One commonality among successful professional sports organizations is strong ownership. Take a look at the most respected and well-regarded teams in the major sports, and a loyal and dedicated owner or ownership group is not far behind. The Los Angeles Lakers have won 10 NBA titles since Jerry Buss bought the team in 1979. Robert Kraft was a season ticket holder for 23 years before buying the New England Patriots in 1994, and Mike Ilitch has made the Detroit Red Wings the premier organization of the NHL through smart hires, patience, and a commitment to the community and the sport.

At the other end of the spectrum, bad ownership can be toxic. The Chicago Blackhawks floundered under the (lack of) direction from Bill Wirtz, and they only reemerged as a contender on the ice and a successful business off the ice after Bill’s son Rocky took over.

The Dallas Mavericks failed to make the playoffs from 1991 until 2000, the year Mark Cuban purchased the team. Cuban has been criticized for many things, but his passion for the Mavericks and willingness to invest his efforts and money to see the team succeed have never been questioned. The Mavericks rewarded Cuban with an NBA title in 2011.

At one time, Tom Hicks was a successful businessman and ran two franchises in the Dallas area — the Stars, and the Texas Rangers. Hicks bought the Rangers in 1998, but the team struggled on the field soon after. They finished last in the American League East for four consecutive years, and Hicks will best be remembered for the record-breaking contract he signed with shortstop Alex Rodriguez (10 years and $252 million).

Under his guidance, the Dallas Stars flourished in North Texas, adding coach Ken Hitchcock, forward Joe Nieuwendyk (now the team’s general manager), and defenseman Sergei Zubov. The Stars won the Presidents’ Trophy in both 1997-98 and 1998-99, and they captured the Stanley Cup in 1999, as well.  The team boasted an array of elite talent, from Mike Modano, to Ed Belfour, to the perennially-underrated Jere Lehtinen.

Trouble for Hicks in other business ventures started to affect both the Rangers and Stars, and the on-field/on-ice performances reflected that. He purchased a stake in Liverpool FC in 2007 for $200 million, and like most  American business men, was hit hard by the economic downturn in 2008. The group that owned both teams, the Hicks Sports Group, defaulted on close to half a billion dollars worth of loans in 2009. After a lot of complications, the Rangers were eventually sold in 2010 to a group led by former pitcher Nolan Ryan. The Rangers have since gone on to make consecutive World Series appearances (losing both).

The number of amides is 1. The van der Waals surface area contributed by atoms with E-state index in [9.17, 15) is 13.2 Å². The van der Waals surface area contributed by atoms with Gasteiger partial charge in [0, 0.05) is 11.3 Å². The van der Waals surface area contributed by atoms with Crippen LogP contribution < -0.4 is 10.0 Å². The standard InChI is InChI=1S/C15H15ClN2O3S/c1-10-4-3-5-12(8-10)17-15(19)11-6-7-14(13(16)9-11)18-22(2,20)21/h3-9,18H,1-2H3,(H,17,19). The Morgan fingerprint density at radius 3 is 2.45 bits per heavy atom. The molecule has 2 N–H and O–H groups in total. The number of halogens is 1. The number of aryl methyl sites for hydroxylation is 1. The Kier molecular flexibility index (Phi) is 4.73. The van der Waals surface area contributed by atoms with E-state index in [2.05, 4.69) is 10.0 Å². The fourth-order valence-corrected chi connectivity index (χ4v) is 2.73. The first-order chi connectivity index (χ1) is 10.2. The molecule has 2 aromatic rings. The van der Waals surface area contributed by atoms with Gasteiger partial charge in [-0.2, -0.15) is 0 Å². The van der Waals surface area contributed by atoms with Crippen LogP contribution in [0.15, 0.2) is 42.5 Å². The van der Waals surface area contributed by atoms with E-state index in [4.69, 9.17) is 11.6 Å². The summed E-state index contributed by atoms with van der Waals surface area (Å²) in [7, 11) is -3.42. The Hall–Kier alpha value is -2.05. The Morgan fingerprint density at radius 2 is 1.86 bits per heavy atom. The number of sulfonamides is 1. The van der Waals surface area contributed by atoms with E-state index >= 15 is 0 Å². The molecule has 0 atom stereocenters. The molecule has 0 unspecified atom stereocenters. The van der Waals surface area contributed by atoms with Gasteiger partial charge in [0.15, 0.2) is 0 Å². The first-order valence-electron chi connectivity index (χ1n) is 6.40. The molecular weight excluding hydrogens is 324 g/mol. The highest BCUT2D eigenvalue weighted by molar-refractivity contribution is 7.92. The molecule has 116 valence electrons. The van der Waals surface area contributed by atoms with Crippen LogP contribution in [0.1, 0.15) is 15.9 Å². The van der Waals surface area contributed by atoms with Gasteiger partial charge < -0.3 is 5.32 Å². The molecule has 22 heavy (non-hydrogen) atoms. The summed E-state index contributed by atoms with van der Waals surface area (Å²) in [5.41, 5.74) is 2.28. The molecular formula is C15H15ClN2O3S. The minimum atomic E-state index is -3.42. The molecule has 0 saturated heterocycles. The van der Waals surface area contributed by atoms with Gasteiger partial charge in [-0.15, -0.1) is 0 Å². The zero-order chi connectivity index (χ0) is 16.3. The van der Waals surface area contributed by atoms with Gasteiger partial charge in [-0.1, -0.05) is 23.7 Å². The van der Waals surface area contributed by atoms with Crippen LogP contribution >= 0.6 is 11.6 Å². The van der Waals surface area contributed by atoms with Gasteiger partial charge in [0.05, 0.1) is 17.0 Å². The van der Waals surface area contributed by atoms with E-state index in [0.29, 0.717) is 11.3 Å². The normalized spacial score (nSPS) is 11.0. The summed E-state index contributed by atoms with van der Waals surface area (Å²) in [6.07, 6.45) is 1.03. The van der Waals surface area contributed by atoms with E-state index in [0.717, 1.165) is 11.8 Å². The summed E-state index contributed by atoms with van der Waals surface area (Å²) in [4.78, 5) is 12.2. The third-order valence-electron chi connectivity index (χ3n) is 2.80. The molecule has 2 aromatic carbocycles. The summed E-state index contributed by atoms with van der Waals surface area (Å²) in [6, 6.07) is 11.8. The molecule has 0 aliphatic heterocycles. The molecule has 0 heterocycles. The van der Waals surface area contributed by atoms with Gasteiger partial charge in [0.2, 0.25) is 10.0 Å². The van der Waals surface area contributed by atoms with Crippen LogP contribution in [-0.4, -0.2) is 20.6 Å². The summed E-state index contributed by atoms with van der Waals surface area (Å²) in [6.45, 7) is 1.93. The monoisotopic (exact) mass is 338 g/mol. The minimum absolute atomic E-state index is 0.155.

The Stars were perhaps hit hardest by the struggles of Hicks. The team once boasted one of the highest payrolls in the league, but was now struggling to stay above the cap floor. They were unable to attract (or in the case of Brad Richards, keep) top talent. It was finally unearthed in early 2011 that Dallas had been “financially managed” by the NHL for over a year. The Stars had lost almost $100 million over the most recent three seasons, and the team hadn’t made the playoffs in four seasons.

Enter Tom Gaglardi.

Gaglardi, president of Northland Properties, had been seeking ownership of an NHL team for quite some time. He failed in his attempts to buy the Vancouver Canucks, and jumped at the chance to take ownership of the Stars. A life-long hockey fan who still plays the game, Gaglardi brought an immediate and impossible-to-miss shift in culture to the organization.

This wasn’t his first foray into hockey ownership. In 2007, he purchased the Kamloops Blazers, along with business partners Darryl Sydor, Shane Doan, Jarome Iginla, and Mark Recchi.

Doan, Gaglardi’s business partner in Kamloops, sees big things ahead for the Stars:

“I think he’s going to be incredible for the NHL. We’ve all learned so much from him… he loves the sport so much.”

And what was certainly music to the ears of Stars fans, players, and employees, Gaglardi finished his first press conference by saying:

“The uncertainty is now over.”

The Right People in the Right Places

As any successful businessman knows, you are only as good as the people around you surround yourself with. Gaglardi brought Jim Lites, the extremely popular former President & CEO, back to the Stars organization. Lites had previously held the same position under Hicks, as well as previous owner Norman Green. Lites oversaw the Stars at their peak – seven Division Titles, two Western Conference Championships, two Presidents’ Trophies, and the Cup in 1999.

Lites got a start in pro hockey as Chief Operating Officer of the Red Wings, and he played a big role in getting Sergei Fedorov, Vyacheslav Kozlov, and Vladimir Konstantinov to defect from the Soviet Union. Most recently, Lites had been working with the New York Giants. Seeing a trend here? Great owners recognize great talent – the Giants, the Wings, and now the Stars. From the press conference introducing Lites:

“Having Jim Lites at the helm of the Stars is really an owner’s dream. He knows the market, he loves the game, and he is totally committed to putting the Stars back… as one of the elite franchises.”

Galiardi expressed his support for general manager Joe Nieuwendyk, as well.

“He is certainly fast becoming one of the great general managers of the National Hockey League, and we’re fortunate to have him here.”

Gaglardi brought Jason Farris on board as well. Farris, a successful author and businessman from Vancouver, is best known to the hockey community as the author of Behind the Moves , a fascinating behind-the-scenes look at past and present NHL general managers (I wrote a review for the book back in early 2012).

Farris runs the Business Operations & Development for the Stars, and he has a diverse and interesting background in various industries. He also holds an MBA from MIT.

In head coach Glen Gulutzan, the Stars have a young coach with a proven track record for success at the ECHL and AHL levels. His teams qualified for the postseason in five of six seasons in the ECHL, and both seasons he spent in the AHL. Several teams around the league have gone the route of promoting from within. Gulutzan is familiar with the organizational philosophies, and he came into the job having the experience of coaching many of the Dallas players already.